A new book is out on Phoenix’s downtown art district, Roosevelt Row. Roosevelt Row Community Development Corporation board vice president Greg Esser and Nicole Underwood, the corporation’s director of operations, will discuss their new book on the art district.
Ted Simons: Tonight's edition of ArtBeat looks at a new book on Phoenix's downtown arts discrict. The book is titled, "Phoenix's Roosevelt Row" and it chronicles the history of what's become one of the city's most vibrant areas. Here now are the co-authors, Roosevelt Row community development corporation board vice president, Greg Esser and Nicole Underwood, the Corporation's director of operations. Good to have you both here.
Nicole Underwood: Thank you.
Ted Simons: What is Roosevelt row?
Greg Esser: Roosevelt Row is an area just to the north of the urban core of downtown Phoenix where there is a strong presence of artists, cultural activities, and now an increasing number locally-owned businesses and increasing residential base.
Ted Simons: How did it become a beacon for artists to come?
Nicole Underwood: There are so many artists that are attracted to this area. It's a blank canvas for the community. It has vibrant buildings and streets and right now, they created that vibrancy but 30 years ago, there was nothing. As artists starting to come into the community, it went from a blank to a very vibrant community.
Ted Simons: They came into the area because there was an opportunity there?
Nicole Underwood: There was a really big opportunity there. There was affordability at the time. There was nothing else in that downtown community and as people were coming in, they were renovating the houses and providing opportunities for more artists to come.
Ted Simons: And, wasn't there a sports stadium that was supposed to go in somewhere around there and that kind of spurred some of this?
Greg Esser: The cardinal stadium was going to go in just south of Roosevelt street that would have annihilated all the buildings that provide hubs for a lot of the cultural activity that anchors the area. Had that plan moved forward, we would have a very different character in that area today.
Ted Simons: Because the plan didn't go forward, a lot of property was left there?
Greg Esser: The zoning and the decisions that lead to the changes area goes way back to the early 1970s when the first economic re-development area was established and the area was re-zoned as high rise in fill incentive. The upside and the positive outcome of the stadium not moving forward is that the City of Phoenix was able to recognize the biomedical campus and its hub for research and the future of that site is going to lead to some very exciting elements.
Ted Simons: And as far as the arts are concerned, there was an unusually high proportion, I'd imagine there still is of artist-owned buildings?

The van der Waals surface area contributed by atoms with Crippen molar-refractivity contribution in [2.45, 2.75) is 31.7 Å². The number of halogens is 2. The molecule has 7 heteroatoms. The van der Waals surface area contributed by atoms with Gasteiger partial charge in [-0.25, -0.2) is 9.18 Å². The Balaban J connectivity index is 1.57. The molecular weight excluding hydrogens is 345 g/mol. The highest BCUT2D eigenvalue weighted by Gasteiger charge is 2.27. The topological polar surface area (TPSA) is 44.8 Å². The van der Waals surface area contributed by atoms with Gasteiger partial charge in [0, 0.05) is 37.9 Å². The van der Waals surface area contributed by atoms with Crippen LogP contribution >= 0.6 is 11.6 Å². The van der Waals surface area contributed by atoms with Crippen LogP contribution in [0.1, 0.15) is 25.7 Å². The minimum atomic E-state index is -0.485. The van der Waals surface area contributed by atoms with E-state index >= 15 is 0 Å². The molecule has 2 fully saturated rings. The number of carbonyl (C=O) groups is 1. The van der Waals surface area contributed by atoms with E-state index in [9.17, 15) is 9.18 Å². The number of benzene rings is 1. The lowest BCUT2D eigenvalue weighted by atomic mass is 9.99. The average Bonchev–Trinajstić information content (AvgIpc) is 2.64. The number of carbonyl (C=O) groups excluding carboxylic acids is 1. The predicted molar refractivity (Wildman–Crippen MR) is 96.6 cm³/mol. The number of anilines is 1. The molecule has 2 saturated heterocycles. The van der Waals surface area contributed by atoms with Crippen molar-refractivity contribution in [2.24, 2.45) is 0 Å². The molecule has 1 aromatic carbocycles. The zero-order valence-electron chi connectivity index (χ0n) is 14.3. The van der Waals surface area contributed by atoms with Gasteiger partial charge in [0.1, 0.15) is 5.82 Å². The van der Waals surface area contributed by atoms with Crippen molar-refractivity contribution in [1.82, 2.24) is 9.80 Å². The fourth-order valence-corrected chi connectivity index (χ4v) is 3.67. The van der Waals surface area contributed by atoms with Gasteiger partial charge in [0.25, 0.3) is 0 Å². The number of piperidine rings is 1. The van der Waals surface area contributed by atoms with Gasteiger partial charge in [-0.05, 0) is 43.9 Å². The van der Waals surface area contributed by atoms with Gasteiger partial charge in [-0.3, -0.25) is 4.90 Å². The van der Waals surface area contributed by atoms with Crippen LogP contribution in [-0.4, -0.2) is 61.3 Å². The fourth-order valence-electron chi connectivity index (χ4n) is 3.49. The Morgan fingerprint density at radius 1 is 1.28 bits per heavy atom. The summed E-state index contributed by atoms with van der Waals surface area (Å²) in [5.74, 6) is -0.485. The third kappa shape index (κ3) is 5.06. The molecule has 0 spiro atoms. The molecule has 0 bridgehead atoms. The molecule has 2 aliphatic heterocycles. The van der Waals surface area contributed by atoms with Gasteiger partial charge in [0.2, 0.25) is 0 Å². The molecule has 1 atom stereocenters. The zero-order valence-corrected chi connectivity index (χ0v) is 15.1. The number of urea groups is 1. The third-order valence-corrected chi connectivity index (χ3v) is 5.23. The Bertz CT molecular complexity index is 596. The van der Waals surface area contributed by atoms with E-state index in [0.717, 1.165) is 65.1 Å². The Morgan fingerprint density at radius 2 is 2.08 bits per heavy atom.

Nicole Underwood: Absolutely. There is a very high percentage of artist-owned buildings in the area. So that gets them the opportunity to speak on behalf of their properties, on behalf of how the area's growing and represent the community in a specific and authentic way.
Ted Simons: Let's take a look at some of the buildings down there and some of the attractions there. I'll start with the Alwun house because I'm old enough to remember that the Alwun house was considered quite the enterprise. The Alwun house was all systems go and lots of crazy things happening there, parties and events and the whole nine yards. We're talking the 70s here when nothing else was happening. Talk about the Alwun house.
Greg Esser: Going back to 1971 and Dana Johnson and Kim Moody have been the leaders of that organization and they have been instrumental in revitalizing the neighborhood; this month they have students from the community exhibiting their work and it's a great opportunity. They have just been driven in resources.
Ted Simons: They were there before others and they're still there.
Greg Esser: They were.
Another biggie was modified, Kimber Lanning attracted a lot of folks downtown when very few. The building was kind of on its own?
Nicole Underwood: Kimber Lanning is a pioneer in our state as an artist herself and musician. It used to be a music venue and I even remember going there and it was one of the first places I visited as, you know, my ripe old age of 31. At recent as 8 or 10 years ago, it attracted a lot of our generation and it's a vibrant place of art and a gallery and home to local first Arizona.
Ted Simons: The grow house is also shown in your book. What is the grow house?
Greg Esser: So Kenny Barrett is an artist and he was instrumental in developing the field of sunflowers, the valley of the sun flowers. You see some of the sun flowers there that were his inspiration for that much larger temporary installation. It's also grow-op, which is a handmade boutique of curated items and community garden beds and they grow and sell food to local restaurants.